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What exactly should be on my credit report?

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What exactly should be on my credit report?

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Your credit report contains personal data, employment information, your credit history, public records information, and inquiries. Personal data includes your name, address, previous addresses, Social Security number, marital status and date of birth. Employment information includes present and previous employment.

Most of the information on your credit report is your credit history, which includes your account information, payment history to creditors, balances, credit limits, and data of this type. Negative information can remain in your credit file for over seven years according to paragraph 605 of the Federal Fair Credit Act.

The credit bureaus state that positive information can remain in your credit file indefinitely. Just like negative information, positive information also comes off in seven years. But the truth is, the credit bureaus retain all the information that they ever received about you. This unlimited time information is only available in very limited circumstances, and it is not worth worrying about.

Public records information is obtained from the public records office. This is information that comes through the courts, including lawsuits, judgments, bankruptcy, liens, child support delinquencies and items of this nature. This type of information remains in your credit file for seven years. Chapter 7, 11, and 12 bankruptcies remain for ten years. A criminal record is public records information as well. The credit bureaus do not report criminal records to creditors. Employers are more interested in a criminal record. Criminal records do not take much effort to obtain.

Inquiries include companies, usually creditors — sometimes employers and insurance companies, who requested a copy of your credit report during the previous two years. Every time you apply for credit, you will add an inquiry to your credit report.  It is my understanding that you can shop around for a home loan or a car loan and have a certain number of inquiries on your report without your score falling.  You still should try to minimize your inquiries whenever possible. Creditors do frown on what may look like desperation, and these inquiries can affect your credit rating.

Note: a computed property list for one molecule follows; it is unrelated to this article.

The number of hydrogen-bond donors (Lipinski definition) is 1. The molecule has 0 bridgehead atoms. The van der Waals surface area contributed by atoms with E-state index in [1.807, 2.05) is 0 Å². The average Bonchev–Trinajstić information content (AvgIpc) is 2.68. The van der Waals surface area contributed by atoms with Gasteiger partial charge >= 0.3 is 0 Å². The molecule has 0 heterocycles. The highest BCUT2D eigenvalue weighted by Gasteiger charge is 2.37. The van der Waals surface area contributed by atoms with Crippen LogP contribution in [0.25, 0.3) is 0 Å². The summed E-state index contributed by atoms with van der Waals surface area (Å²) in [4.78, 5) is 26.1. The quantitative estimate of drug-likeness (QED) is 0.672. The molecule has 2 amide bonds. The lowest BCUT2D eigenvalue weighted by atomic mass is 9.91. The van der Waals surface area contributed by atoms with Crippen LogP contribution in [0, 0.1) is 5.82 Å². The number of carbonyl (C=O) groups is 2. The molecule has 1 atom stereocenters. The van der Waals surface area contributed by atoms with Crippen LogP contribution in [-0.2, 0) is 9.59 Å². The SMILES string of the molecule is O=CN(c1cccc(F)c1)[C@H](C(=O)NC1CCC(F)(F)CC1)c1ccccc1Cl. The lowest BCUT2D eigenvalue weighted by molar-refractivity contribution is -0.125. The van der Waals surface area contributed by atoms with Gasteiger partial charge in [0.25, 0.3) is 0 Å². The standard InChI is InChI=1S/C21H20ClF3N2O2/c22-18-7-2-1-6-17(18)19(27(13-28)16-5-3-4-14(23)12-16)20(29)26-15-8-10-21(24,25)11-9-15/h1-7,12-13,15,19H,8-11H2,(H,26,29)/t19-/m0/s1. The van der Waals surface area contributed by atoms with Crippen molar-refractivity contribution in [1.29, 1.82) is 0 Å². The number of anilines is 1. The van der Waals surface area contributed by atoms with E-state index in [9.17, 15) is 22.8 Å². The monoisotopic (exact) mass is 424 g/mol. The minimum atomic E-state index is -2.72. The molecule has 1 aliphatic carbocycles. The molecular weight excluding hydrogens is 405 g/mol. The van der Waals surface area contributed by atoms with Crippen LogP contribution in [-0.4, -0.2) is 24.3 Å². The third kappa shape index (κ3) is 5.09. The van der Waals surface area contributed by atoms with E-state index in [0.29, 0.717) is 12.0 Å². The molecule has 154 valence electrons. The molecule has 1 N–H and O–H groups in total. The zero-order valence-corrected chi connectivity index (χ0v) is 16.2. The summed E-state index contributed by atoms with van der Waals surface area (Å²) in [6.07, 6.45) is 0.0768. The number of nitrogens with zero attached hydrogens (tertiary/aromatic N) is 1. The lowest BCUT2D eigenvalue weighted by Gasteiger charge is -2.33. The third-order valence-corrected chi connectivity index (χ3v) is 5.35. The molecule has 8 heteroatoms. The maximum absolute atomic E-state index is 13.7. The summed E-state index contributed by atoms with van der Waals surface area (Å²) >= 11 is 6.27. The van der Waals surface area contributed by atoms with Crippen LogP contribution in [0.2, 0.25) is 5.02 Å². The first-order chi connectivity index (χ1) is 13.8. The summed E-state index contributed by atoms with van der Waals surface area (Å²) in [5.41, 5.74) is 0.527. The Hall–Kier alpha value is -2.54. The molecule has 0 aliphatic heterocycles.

There are other business inquiries that are not reported to companies requesting your credit file. The majority of these businesses are credit grantors trying to sell you credit. These are promotional inquiries and do not hurt your credit file – we’re talking about some of the businesses that send you all the junk mail.

As you can see, there is more in your credit report than your credit history. If you have seen the statistics of some of the surveys on the accuracy of consumer credit reports, you know that the three major credit bureaus receive several hundred thousand complaints each month because of incorrect and out-of-date information. I believe that all consuming American adults should obtain a copy of their credit report to verify accuracy, even if they do not use credit. Your credit report could be merged or have false information on it. It is a slim possibility, but you could be a fraud victim. Your credit report is a part of your personal profile. Your current or prospective employer might want to see your credit report. A good credit report will help you obtain all types of loans. Consumers with bad credit ratings are often the ones with the most errors in their credit file.

The credit bureaus are not affiliated with our Federal government, but the Federal Government does regulate the credit bureaus. There are hundreds of credit bureaus, but we will concentrate on the three major credit bureaus: Experian (formerly known as TRW), Equifax, and Trans Union. All the hundreds of minor credit bureaus obtain their data from the big three. Credit bureaus are information clearing houses in the business of making money on information about you. They sell the information on you to lending institutions, insurance companies, renters, employers and to you. These are some of the same sources they use to obtain data about you. Whenever you fill out a credit application, the information is reported to the credit bureaus. If you close a credit card account, the credit card creditor will inform all nationwide credit bureaus that you closed the account. The credit bureaus will change your credit report to say “account closed by consumer.” Your closed credit card account statement will stay in your credit file seven years from the day you closed the account.

The credit bureaus do not have any authority to approve your loan application. The creditor uses the information supplied by the credit bureaus to make that decision.

Obtaining a copy of your credit report does not take much effort. In the past, the big three credit bureaus changed addresses and had their phone numbers disconnected at their own discretion. This was not fair to the consumer, about whom they sell information.

To request a copy by mail, call any of the big three and they will provide you with their current mailing address. If you have a Master Card, Visa or AMEX you can obtain a copy over the phone or Internet. The maximum cost is $8.00 for each credit report. In a few states, your report will cost less than $8.00. When you call the toll-free number, you will learn how much your credit report will cost or if you qualify for a free credit report. I remember when credit reports were two or three times that price. Our Federal government passed a law that regulates how much the credit bureaus can charge you for a copy of your credit report.